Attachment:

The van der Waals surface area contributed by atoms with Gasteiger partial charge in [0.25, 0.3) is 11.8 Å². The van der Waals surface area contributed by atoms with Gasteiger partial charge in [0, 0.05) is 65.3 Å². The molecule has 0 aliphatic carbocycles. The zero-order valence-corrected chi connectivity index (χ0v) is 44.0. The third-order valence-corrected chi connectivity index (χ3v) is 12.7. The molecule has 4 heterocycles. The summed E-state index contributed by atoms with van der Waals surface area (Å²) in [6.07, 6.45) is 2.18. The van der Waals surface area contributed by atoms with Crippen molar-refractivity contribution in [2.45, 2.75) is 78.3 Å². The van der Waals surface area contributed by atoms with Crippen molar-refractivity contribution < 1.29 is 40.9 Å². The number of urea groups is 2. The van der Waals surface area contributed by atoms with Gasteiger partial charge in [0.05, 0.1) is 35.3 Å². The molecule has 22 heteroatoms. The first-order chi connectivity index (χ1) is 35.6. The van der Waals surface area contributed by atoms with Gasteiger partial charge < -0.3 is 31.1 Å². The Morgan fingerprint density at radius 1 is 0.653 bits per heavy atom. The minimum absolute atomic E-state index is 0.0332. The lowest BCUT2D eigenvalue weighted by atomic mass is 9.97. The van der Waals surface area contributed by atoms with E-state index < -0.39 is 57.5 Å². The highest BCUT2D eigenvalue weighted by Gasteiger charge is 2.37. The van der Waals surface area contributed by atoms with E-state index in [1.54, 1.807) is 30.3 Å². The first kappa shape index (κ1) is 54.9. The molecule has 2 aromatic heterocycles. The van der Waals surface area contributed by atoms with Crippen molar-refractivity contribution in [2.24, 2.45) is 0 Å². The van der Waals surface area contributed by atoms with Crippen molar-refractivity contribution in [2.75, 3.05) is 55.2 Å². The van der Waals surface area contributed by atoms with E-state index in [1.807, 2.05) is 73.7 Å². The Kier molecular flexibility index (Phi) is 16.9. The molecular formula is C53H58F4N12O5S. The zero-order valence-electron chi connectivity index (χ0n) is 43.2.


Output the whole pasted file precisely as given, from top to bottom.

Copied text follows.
The van der Waals surface area contributed by atoms with Gasteiger partial charge in [0.25, 0.3) is 11.8 Å². The van der Waals surface area contributed by atoms with Gasteiger partial charge in [0, 0.05) is 65.3 Å². The molecule has 0 aliphatic carbocycles. The zero-order valence-corrected chi connectivity index (χ0v) is 44.0. The third-order valence-corrected chi connectivity index (χ3v) is 12.7. The molecule has 4 heterocycles. The summed E-state index contributed by atoms with van der Waals surface area (Å²) in [6.07, 6.45) is 2.18. The van der Waals surface area contributed by atoms with Crippen molar-refractivity contribution in [2.45, 2.75) is 78.3 Å². The van der Waals surface area contributed by atoms with Crippen molar-refractivity contribution < 1.29 is 40.9 Å². The number of urea groups is 2. The van der Waals surface area contributed by atoms with Gasteiger partial charge in [0.05, 0.1) is 35.3 Å². The molecule has 22 heteroatoms. The first-order chi connectivity index (χ1) is 35.6. The van der Waals surface area contributed by atoms with Gasteiger partial charge < -0.3 is 31.1 Å². The Morgan fingerprint density at radius 1 is 0.653 bits per heavy atom. The minimum absolute atomic E-state index is 0.0332. The lowest BCUT2D eigenvalue weighted by atomic mass is 9.97. The van der Waals surface area contributed by atoms with E-state index < -0.39 is 57.5 Å². The highest BCUT2D eigenvalue weighted by Gasteiger charge is 2.37. The van der Waals surface area contributed by atoms with E-state index in [1.54, 1.807) is 30.3 Å². The first kappa shape index (κ1) is 54.9. The molecule has 2 aromatic heterocycles. The van der Waals surface area contributed by atoms with Crippen molar-refractivity contribution in [2.24, 2.45) is 0 Å². The van der Waals surface area contributed by atoms with Crippen molar-refractivity contribution in [2.75, 3.05) is 55.2 Å². The van der Waals surface area contributed by atoms with E-state index in [1.807, 2.05) is 73.7 Å². The Kier molecular flexibility index (Phi) is 16.9. The molecular formula is C53H58F4N12O5S. The zero-order valence-electron chi connectivity index (χ0n) is 43.2.